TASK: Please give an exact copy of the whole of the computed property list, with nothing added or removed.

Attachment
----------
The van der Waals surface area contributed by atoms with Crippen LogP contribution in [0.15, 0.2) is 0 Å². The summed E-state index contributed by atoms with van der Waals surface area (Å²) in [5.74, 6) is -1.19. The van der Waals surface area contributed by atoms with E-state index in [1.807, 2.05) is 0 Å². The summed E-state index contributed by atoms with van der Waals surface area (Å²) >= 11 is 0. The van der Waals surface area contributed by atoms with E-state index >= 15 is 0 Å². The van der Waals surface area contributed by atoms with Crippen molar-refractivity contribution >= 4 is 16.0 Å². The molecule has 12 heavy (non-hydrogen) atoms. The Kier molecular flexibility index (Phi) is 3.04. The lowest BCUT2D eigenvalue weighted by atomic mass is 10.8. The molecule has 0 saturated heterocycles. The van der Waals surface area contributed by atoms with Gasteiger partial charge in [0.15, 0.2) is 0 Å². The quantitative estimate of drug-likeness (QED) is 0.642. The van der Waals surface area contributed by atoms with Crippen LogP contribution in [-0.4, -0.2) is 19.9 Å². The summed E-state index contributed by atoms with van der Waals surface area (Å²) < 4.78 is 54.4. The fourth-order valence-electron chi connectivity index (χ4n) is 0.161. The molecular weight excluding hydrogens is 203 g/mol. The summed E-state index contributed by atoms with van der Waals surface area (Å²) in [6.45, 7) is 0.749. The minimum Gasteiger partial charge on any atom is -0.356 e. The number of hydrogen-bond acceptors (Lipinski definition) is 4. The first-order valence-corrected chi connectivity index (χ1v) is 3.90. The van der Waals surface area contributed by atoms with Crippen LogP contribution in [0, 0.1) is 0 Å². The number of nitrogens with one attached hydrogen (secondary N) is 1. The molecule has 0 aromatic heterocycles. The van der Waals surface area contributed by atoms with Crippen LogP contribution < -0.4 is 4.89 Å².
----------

The van der Waals surface area contributed by atoms with Crippen LogP contribution in [0.15, 0.2) is 0 Å². The summed E-state index contributed by atoms with van der Waals surface area (Å²) in [5.74, 6) is -1.19. The van der Waals surface area contributed by atoms with E-state index in [1.807, 2.05) is 0 Å². The summed E-state index contributed by atoms with van der Waals surface area (Å²) >= 11 is 0. The van der Waals surface area contributed by atoms with E-state index >= 15 is 0 Å². The van der Waals surface area contributed by atoms with Crippen molar-refractivity contribution >= 4 is 16.0 Å². The molecule has 12 heavy (non-hydrogen) atoms. The Kier molecular flexibility index (Phi) is 3.04. The lowest BCUT2D eigenvalue weighted by atomic mass is 10.8. The molecule has 0 saturated heterocycles. The van der Waals surface area contributed by atoms with Gasteiger partial charge in [0.15, 0.2) is 0 Å². The quantitative estimate of drug-likeness (QED) is 0.642. The van der Waals surface area contributed by atoms with Crippen LogP contribution in [-0.4, -0.2) is 19.9 Å². The summed E-state index contributed by atoms with van der Waals surface area (Å²) < 4.78 is 54.4. The fourth-order valence-electron chi connectivity index (χ4n) is 0.161. The molecular weight excluding hydrogens is 203 g/mol. The summed E-state index contributed by atoms with van der Waals surface area (Å²) in [6.45, 7) is 0.749. The minimum Gasteiger partial charge on any atom is -0.356 e. The number of hydrogen-bond acceptors (Lipinski definition) is 4. The first-order valence-corrected chi connectivity index (χ1v) is 3.90. The van der Waals surface area contributed by atoms with Crippen LogP contribution in [0, 0.1) is 0 Å². The number of nitrogens with one attached hydrogen (secondary N) is 1. The molecule has 0 aromatic heterocycles. The van der Waals surface area contributed by atoms with Crippen LogP contribution < -0.4 is 4.89 Å².